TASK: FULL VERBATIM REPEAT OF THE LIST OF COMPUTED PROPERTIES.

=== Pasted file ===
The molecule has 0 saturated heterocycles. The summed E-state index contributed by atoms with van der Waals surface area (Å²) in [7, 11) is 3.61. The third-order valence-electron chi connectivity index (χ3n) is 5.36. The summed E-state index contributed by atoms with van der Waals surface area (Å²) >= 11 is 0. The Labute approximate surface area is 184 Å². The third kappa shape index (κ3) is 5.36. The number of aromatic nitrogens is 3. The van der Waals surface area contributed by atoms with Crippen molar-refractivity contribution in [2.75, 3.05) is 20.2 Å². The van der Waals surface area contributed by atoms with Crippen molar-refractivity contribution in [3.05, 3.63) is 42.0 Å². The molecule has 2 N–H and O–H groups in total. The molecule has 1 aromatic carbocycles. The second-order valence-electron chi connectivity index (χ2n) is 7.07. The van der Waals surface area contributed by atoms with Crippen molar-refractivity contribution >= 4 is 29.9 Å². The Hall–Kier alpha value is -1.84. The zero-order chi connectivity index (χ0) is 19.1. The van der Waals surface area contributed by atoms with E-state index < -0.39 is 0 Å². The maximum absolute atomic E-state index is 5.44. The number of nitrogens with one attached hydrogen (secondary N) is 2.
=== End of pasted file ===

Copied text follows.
The molecule has 0 saturated heterocycles. The summed E-state index contributed by atoms with van der Waals surface area (Å²) in [7, 11) is 3.61. The third-order valence-electron chi connectivity index (χ3n) is 5.36. The summed E-state index contributed by atoms with van der Waals surface area (Å²) >= 11 is 0. The Labute approximate surface area is 184 Å². The third kappa shape index (κ3) is 5.36. The number of aromatic nitrogens is 3. The van der Waals surface area contributed by atoms with Crippen molar-refractivity contribution in [2.75, 3.05) is 20.2 Å². The van der Waals surface area contributed by atoms with Crippen molar-refractivity contribution in [3.05, 3.63) is 42.0 Å². The molecule has 2 N–H and O–H groups in total. The molecule has 1 aromatic carbocycles. The second-order valence-electron chi connectivity index (χ2n) is 7.07. The van der Waals surface area contributed by atoms with Crippen molar-refractivity contribution >= 4 is 29.9 Å². The Hall–Kier alpha value is -1.84. The zero-order chi connectivity index (χ0) is 19.1. The van der Waals surface area contributed by atoms with E-state index < -0.39 is 0 Å². The maximum absolute atomic E-state index is 5.44. The number of nitrogens with one attached hydrogen (secondary N) is 2.